Wednesday, 5 December 2007

Fall-out from War: Genes and Good News in Iran

The cashier stopped checking out my order yesterday to look at the photograph accompanying a bizarre story in The Globe and Mail I was buying. It seems a bright Toronto girl recently won free high speed internet access while her father, out on bail in a terrorism case, has been denied unsupervised communication with the outside world.

“Look at her eyes,” the cashier said, pointing to Mahmoud Jaballah’s wife, whose gray eyes were the only thing showing in her veiled face. The cashier looked at me with a puzzled look on her own face.

Hmm, I thought, just like those famous National Geographic photos of an Afghan girl with startling green eyes. “Well, you know,” I said, “people get around. There were a lot of armies marching back and forth in the Middle East. Armies leave babies sometimes. Who knows where those genes came from.”

The cashier laughed. Her own broad face with dark, slanting eyes looked Chinese to me, but I couldn’t be sure.

“I have a friend whose family came from Scotland way back and she’s got that epicanthic fold on her eyelids,” I added. “You never know what happened in the past.”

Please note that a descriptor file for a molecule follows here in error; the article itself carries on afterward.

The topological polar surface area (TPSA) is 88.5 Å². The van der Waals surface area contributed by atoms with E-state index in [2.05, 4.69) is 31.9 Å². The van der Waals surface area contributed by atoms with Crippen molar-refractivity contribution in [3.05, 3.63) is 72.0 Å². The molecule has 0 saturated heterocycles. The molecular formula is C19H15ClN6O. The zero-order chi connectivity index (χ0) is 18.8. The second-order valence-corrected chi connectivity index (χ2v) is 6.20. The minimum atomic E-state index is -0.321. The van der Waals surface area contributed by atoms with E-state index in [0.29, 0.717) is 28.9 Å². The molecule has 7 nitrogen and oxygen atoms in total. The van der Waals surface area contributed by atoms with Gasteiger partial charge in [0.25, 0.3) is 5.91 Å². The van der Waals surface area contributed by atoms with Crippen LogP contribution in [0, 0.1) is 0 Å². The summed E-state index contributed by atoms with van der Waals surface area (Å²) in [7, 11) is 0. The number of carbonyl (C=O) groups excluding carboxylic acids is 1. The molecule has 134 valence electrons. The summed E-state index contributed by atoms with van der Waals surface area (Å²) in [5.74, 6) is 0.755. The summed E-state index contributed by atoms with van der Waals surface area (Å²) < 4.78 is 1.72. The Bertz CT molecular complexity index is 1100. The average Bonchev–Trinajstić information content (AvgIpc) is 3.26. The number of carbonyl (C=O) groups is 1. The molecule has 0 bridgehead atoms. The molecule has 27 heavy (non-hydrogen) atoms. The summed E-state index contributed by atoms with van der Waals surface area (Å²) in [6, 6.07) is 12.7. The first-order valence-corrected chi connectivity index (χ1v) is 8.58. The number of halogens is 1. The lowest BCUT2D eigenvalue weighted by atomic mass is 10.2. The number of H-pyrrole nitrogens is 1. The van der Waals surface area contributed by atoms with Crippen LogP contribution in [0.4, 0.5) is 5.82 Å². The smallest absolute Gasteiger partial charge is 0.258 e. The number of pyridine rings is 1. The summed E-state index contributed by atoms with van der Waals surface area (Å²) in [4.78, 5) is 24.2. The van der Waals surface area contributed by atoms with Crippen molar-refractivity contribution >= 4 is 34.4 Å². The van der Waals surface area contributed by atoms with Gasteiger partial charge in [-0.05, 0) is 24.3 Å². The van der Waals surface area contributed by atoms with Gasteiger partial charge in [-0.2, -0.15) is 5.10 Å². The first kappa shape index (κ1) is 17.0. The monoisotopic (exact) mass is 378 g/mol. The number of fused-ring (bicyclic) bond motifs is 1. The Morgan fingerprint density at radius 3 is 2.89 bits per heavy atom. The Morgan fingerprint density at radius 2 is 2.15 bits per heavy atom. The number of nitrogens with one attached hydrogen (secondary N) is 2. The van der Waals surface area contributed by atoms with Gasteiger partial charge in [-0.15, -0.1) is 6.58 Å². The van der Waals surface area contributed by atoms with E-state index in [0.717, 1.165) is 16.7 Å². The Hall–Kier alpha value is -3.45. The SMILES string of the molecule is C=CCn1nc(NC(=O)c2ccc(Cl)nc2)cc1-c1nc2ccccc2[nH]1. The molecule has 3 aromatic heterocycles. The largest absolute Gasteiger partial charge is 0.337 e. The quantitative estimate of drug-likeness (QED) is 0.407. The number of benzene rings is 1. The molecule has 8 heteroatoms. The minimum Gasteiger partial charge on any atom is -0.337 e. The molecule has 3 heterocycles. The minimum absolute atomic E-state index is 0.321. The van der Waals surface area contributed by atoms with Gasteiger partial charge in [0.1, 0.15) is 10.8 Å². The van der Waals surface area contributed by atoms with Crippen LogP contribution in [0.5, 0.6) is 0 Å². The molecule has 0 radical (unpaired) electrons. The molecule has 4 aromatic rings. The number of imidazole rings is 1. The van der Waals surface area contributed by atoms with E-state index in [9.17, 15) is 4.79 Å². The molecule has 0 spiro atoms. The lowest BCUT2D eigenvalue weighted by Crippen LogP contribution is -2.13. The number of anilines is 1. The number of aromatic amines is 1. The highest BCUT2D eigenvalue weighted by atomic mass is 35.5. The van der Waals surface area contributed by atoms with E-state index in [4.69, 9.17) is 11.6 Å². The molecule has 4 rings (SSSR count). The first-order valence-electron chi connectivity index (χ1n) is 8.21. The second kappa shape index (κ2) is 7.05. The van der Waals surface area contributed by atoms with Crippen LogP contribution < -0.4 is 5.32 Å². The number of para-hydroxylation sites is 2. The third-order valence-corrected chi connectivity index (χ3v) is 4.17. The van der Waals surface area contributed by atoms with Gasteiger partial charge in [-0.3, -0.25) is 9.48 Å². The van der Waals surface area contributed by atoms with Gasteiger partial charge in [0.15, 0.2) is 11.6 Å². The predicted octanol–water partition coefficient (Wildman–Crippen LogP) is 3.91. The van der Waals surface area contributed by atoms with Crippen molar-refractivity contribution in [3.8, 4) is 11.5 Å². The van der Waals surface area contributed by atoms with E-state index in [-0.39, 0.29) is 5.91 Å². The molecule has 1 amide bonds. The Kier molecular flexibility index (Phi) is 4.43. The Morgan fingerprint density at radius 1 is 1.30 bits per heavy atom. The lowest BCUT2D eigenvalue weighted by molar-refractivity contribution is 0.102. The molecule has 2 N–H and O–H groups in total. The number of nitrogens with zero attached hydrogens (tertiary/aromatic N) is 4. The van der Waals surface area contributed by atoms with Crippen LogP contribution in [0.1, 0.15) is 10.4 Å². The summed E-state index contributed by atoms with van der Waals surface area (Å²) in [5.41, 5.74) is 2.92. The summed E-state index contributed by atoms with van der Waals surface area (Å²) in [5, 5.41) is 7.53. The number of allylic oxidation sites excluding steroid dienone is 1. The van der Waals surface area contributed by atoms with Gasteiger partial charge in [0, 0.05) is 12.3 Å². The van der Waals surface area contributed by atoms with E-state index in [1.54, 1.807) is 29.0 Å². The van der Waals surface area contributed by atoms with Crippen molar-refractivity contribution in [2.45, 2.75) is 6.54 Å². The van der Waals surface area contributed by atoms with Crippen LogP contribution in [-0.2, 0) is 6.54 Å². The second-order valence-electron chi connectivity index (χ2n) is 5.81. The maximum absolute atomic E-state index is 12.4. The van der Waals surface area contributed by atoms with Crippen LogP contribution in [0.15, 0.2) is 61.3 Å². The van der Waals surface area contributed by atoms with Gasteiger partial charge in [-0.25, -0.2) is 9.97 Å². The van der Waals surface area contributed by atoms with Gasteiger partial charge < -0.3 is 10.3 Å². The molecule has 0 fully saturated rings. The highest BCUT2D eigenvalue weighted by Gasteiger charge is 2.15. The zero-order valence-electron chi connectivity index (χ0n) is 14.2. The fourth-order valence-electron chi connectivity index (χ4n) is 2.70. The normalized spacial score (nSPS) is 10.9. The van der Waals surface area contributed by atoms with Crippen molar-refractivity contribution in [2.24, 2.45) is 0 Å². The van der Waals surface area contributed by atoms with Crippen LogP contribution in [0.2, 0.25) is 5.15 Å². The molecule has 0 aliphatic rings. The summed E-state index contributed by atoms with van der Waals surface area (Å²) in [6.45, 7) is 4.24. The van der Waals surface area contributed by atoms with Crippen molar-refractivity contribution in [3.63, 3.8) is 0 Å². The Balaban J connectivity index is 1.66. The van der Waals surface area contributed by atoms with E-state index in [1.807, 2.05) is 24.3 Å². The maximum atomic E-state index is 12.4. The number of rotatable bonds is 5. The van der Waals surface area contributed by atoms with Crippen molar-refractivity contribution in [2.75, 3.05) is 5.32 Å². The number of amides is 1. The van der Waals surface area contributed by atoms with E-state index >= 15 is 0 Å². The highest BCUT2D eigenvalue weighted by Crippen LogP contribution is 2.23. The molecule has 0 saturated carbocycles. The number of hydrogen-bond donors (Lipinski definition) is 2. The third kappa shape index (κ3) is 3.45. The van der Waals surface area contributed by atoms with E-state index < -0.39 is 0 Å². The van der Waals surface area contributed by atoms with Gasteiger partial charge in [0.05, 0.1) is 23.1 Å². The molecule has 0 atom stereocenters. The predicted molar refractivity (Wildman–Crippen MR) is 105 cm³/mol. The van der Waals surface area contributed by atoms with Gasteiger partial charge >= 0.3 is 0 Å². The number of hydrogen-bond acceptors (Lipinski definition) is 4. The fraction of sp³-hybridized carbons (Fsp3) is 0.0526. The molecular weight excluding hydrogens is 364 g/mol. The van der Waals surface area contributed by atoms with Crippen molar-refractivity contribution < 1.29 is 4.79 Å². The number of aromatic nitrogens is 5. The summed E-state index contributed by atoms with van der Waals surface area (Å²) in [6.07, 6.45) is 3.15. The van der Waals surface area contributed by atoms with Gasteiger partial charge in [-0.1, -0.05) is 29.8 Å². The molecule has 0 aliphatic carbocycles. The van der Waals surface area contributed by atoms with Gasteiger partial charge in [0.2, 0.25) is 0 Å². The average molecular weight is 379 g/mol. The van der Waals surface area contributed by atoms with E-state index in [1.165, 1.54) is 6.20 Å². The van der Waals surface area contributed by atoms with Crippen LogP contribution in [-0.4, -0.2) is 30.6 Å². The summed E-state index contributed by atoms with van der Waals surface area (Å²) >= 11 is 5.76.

The young woman laughed again, and began to check out the next customer. “You never know,” she repeated.

And that is probably just as well, given our troubled history of invasions and war. The pain and sorrow is hidden in the background, happily only showing itself in quiet times in charms, stories, and tale-tell inheritance. In my own family, my father, a black Scot, was in demand for “first stepping” on New Year’s Day, since to have someone with dark hair and dark eyes be the first to cross the threshold in a new year was considered good luck. I wondered what might lie behind the custom until I realized that it might symbolize a wish not to have Viking marauders attack in the coming year.

All this is by way of preface for the bit of good news which came out this week: that US intelligence says Iran quit working on atomic weapons three years ago. That, in itself, is good news, but what is even better news is that the US has had to admit that. Maybe we will be spared another horrendous military adventure in that part of the world. Better, by far, to make love, not war. Better yet for that love to be reciprocal, not forcibly taken.

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